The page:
[ exact phrase in "" • results by date ]

[ Google-powered • results by relevance ]


News Home

Subscribe to RSS feed

Add NWW headlines to your site (click here)

Sign up for daily updates

Keep Wind Watch online and independent!

Donate $10

Donate $5

Selected Documents

All Documents

Research Links


Press Releases


Publications & Products

Photos & Graphics


Allied Groups

We've sorted TV reception problem, says firm in windfarm bid  

The company behind a windfarm bid on the outskirts of Stonehaven says it has addressed the issue of potential TV reception interference.

Renewable Energy Systems’ application for a windfarm at Meikle Carewe, near Netherley, was rejected five years ago – partly due to concerns over TV and radar interference.

Earlier this week, following RES’s revised application for a windfarm at the same site, a spokesman for the local community council said the loss of reception remained one of the major concerns for those living nearby.

Yesterday, a spokesman for RES said the change in layout, size and number of turbines ruled out the problem for most homes however.

The spokesman did admit that up to 40 houses could potentially experience a drop in picture quality, but this would be overcome, at the company’s expense, by installing new aerials or digital reception equipment, or re-tuning existing aerials towards the Angus transmitter.

He added: “Ofcom, the organisation responsible for maintaining broadcast television reception in the area, was consulted by RES prior to submission of the application and it did not raise any concerns.”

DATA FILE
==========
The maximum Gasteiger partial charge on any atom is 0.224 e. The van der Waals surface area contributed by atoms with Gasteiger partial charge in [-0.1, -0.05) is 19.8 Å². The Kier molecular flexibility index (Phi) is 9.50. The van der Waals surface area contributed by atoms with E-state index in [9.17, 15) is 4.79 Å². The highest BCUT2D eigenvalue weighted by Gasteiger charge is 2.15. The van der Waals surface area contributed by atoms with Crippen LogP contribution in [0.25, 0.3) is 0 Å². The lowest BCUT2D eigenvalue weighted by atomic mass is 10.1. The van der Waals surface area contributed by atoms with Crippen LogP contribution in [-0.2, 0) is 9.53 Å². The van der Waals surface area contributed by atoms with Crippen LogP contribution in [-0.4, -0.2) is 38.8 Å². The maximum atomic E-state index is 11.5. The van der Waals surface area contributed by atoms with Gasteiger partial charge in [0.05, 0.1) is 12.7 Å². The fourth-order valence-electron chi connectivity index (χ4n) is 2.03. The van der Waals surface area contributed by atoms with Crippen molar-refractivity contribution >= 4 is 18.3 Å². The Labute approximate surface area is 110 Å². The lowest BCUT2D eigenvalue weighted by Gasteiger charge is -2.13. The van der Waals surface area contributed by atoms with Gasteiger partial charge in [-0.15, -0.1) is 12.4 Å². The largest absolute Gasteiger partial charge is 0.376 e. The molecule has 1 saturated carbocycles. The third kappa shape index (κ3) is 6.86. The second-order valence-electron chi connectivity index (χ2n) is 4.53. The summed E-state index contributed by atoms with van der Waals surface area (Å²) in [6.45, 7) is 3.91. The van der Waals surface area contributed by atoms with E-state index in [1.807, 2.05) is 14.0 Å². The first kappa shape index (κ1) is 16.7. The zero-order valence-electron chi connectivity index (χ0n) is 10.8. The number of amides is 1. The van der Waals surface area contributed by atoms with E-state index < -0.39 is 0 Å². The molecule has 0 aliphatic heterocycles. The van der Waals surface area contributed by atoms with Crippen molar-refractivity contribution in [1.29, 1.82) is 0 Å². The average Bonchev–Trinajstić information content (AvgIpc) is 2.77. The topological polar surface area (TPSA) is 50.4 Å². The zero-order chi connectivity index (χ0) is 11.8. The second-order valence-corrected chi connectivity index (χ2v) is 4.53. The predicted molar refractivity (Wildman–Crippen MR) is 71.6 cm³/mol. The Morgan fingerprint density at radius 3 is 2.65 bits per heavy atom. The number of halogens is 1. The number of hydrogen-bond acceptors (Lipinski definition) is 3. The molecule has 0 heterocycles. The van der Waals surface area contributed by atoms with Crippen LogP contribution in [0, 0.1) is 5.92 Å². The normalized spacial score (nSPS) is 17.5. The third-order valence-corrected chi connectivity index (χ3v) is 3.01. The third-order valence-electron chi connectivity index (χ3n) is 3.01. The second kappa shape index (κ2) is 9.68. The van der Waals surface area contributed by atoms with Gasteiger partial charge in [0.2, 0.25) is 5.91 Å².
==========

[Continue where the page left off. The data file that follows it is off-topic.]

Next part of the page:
Visual impact, another major concern of locals, had also been addressed, he added, with the help of three-dimensional visualisation computer software.

Full details of the steps taken by the company are contained in an environmental statement which will be submitted shortly to Aberdeenshire Council, before being made available at public libraries and other council dictated locations.

RES is due to make a presentation to North Kincardine community council in December regarding the steps it has taken.

On Monday community council vice-chairman Robin Winmill said the latest proposal was similar in position and size to the last one.

Regarding the issue of TV reception, he said council members “remain to be convinced they have solved the problem despite their assurances”.

The latest application is for 12 turbines of 70 metres in height, with a total installed capacity of 10 megawatts and an anticipated useful life of 25 years.

By Andrew Hamilton


This article is the work of the source indicated. Any opinions expressed in it are not necessarily those of National Wind Watch.

The copyright of this article resides with the author or publisher indicated. As part of its noncommercial effort to present the environmental, social, scientific, and economic issues of large-scale wind power development to a global audience seeking such information, National Wind Watch endeavors to observe “fair use” as provided for in section 107 of U.S. Copyright Law and similar “fair dealing” provisions of the copyright laws of other nations. Send requests to excerpt, general inquiries, and comments via e-mail.

Wind Watch relies entirely
on User Funding
Donate $5 PayPal Donate


News Watch Home

Get the Facts Follow Wind Watch on Twitter

Wind Watch on Facebook


© National Wind Watch, Inc.
Use of copyrighted material adheres to Fair Use.
"Wind Watch" is a registered trademark.